Abstract and Keywords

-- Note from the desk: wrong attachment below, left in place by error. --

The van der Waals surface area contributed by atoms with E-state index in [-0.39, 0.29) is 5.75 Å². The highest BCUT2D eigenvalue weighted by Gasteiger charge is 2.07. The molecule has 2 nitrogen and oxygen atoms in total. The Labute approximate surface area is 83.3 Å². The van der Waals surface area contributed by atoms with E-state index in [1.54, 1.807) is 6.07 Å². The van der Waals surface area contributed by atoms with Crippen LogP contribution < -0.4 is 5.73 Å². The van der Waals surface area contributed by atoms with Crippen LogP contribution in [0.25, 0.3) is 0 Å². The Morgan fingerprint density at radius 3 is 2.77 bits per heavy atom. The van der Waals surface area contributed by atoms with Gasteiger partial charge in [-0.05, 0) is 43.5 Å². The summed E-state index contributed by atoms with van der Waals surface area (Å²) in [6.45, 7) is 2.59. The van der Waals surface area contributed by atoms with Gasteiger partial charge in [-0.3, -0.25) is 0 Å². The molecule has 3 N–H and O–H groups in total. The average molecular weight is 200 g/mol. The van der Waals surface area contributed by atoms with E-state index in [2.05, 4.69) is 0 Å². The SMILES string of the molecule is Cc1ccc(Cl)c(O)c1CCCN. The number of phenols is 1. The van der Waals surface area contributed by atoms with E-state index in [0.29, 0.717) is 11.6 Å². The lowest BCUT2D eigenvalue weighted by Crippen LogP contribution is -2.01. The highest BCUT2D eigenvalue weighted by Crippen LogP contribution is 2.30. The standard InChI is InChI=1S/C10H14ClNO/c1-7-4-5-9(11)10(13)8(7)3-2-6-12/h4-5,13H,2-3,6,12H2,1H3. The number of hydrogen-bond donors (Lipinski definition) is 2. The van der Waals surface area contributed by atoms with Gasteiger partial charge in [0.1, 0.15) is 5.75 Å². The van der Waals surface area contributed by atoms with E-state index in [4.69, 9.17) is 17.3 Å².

Development in deserts and arid lands, approximately 41 percent of the earth, has met with many failures. This chapter argues that a significant reason for these failures lies in the problematic notions of deserts that inform our understanding of arid lands. Our conceptions of these regions are most often as barren, defiled, parched places—wastelands with little value. These widespread perceptions of deserts, those that inform global development and anti-desertification agendas from local NGOs to government bureaucracies to international institutions such as the United Nations, derive primarily from Anglo-European notions of deserts that are centuries old. This western conception of arid lands is problematic for many scientific, social, and environmental reasons detailed in this chapter. The current belief that deserts are ruined wastelands needing improvement is ideologically informed, politically motivated, and has a deep history that must be understood in order to formulate sustainable development policies in arid lands.
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